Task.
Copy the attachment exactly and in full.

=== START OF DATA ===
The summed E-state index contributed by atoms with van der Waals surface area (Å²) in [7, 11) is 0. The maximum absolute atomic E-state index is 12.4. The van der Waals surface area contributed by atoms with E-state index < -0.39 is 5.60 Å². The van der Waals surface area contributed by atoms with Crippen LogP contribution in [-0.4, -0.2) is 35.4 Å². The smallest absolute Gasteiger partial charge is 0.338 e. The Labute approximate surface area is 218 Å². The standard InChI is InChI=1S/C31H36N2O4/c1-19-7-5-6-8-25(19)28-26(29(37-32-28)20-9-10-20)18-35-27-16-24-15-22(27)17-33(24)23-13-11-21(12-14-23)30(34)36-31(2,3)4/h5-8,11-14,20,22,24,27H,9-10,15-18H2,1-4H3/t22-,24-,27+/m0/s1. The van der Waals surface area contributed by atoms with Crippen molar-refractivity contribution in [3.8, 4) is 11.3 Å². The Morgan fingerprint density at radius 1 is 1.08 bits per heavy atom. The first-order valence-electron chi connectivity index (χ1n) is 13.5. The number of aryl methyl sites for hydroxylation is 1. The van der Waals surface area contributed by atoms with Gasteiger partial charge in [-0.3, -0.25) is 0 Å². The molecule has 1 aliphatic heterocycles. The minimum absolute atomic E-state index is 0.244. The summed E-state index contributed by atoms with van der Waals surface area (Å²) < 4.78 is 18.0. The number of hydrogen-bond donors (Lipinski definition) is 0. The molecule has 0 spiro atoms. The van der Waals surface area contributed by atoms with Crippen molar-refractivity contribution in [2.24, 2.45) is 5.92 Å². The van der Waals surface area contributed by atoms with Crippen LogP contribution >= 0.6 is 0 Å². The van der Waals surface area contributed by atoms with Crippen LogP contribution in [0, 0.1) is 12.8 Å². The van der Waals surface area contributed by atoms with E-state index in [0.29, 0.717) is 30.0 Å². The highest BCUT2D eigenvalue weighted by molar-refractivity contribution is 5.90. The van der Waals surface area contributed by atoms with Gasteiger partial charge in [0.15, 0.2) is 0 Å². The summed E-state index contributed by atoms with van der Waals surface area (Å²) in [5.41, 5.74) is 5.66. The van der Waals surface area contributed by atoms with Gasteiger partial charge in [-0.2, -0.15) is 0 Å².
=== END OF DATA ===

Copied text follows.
The summed E-state index contributed by atoms with van der Waals surface area (Å²) in [7, 11) is 0. The maximum absolute atomic E-state index is 12.4. The van der Waals surface area contributed by atoms with E-state index < -0.39 is 5.60 Å². The van der Waals surface area contributed by atoms with Crippen LogP contribution in [-0.4, -0.2) is 35.4 Å². The smallest absolute Gasteiger partial charge is 0.338 e. The Labute approximate surface area is 218 Å². The standard InChI is InChI=1S/C31H36N2O4/c1-19-7-5-6-8-25(19)28-26(29(37-32-28)20-9-10-20)18-35-27-16-24-15-22(27)17-33(24)23-13-11-21(12-14-23)30(34)36-31(2,3)4/h5-8,11-14,20,22,24,27H,9-10,15-18H2,1-4H3/t22-,24-,27+/m0/s1. The van der Waals surface area contributed by atoms with Crippen molar-refractivity contribution in [3.8, 4) is 11.3 Å². The Morgan fingerprint density at radius 1 is 1.08 bits per heavy atom. The first-order valence-electron chi connectivity index (χ1n) is 13.5. The number of aryl methyl sites for hydroxylation is 1. The van der Waals surface area contributed by atoms with Gasteiger partial charge in [-0.3, -0.25) is 0 Å². The molecule has 1 aliphatic heterocycles. The minimum absolute atomic E-state index is 0.244. The summed E-state index contributed by atoms with van der Waals surface area (Å²) < 4.78 is 18.0. The number of hydrogen-bond donors (Lipinski definition) is 0. The molecule has 0 spiro atoms. The van der Waals surface area contributed by atoms with Crippen molar-refractivity contribution in [2.24, 2.45) is 5.92 Å². The van der Waals surface area contributed by atoms with Crippen LogP contribution >= 0.6 is 0 Å². The van der Waals surface area contributed by atoms with Crippen LogP contribution in [0, 0.1) is 12.8 Å². The van der Waals surface area contributed by atoms with E-state index in [0.29, 0.717) is 30.0 Å². The highest BCUT2D eigenvalue weighted by molar-refractivity contribution is 5.90. The van der Waals surface area contributed by atoms with Gasteiger partial charge in [0.15, 0.2) is 0 Å². The summed E-state index contributed by atoms with van der Waals surface area (Å²) in [5.41, 5.74) is 5.66. The van der Waals surface area contributed by atoms with Gasteiger partial charge in [-0.2, -0.15) is 0 Å².